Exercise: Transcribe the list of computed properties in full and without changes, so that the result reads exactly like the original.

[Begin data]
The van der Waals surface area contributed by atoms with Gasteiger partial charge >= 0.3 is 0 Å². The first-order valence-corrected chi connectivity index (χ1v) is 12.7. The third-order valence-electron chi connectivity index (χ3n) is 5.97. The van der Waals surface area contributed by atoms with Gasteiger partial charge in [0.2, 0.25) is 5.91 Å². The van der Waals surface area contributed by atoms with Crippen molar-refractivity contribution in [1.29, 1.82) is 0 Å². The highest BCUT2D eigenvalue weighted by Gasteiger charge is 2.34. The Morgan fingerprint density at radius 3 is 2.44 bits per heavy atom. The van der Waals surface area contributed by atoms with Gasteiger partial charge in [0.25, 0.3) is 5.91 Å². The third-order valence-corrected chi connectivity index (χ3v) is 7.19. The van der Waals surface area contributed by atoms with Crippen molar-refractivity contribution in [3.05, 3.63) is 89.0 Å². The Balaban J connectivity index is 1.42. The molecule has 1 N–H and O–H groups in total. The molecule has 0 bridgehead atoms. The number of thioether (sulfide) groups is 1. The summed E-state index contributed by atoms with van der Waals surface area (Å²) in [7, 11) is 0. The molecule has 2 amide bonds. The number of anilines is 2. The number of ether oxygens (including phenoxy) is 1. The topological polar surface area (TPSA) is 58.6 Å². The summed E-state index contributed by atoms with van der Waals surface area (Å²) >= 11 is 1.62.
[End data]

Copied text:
The van der Waals surface area contributed by atoms with Gasteiger partial charge >= 0.3 is 0 Å². The first-order valence-corrected chi connectivity index (χ1v) is 12.7. The third-order valence-electron chi connectivity index (χ3n) is 5.97. The van der Waals surface area contributed by atoms with Gasteiger partial charge in [0.2, 0.25) is 5.91 Å². The van der Waals surface area contributed by atoms with Crippen molar-refractivity contribution in [1.29, 1.82) is 0 Å². The highest BCUT2D eigenvalue weighted by Gasteiger charge is 2.34. The Morgan fingerprint density at radius 3 is 2.44 bits per heavy atom. The van der Waals surface area contributed by atoms with Gasteiger partial charge in [0.25, 0.3) is 5.91 Å². The third-order valence-corrected chi connectivity index (χ3v) is 7.19. The van der Waals surface area contributed by atoms with Crippen molar-refractivity contribution in [3.05, 3.63) is 89.0 Å². The Balaban J connectivity index is 1.42. The molecule has 1 N–H and O–H groups in total. The molecule has 0 bridgehead atoms. The number of thioether (sulfide) groups is 1. The summed E-state index contributed by atoms with van der Waals surface area (Å²) in [7, 11) is 0. The molecule has 2 amide bonds. The number of anilines is 2. The number of ether oxygens (including phenoxy) is 1. The topological polar surface area (TPSA) is 58.6 Å². The summed E-state index contributed by atoms with van der Waals surface area (Å²) >= 11 is 1.62.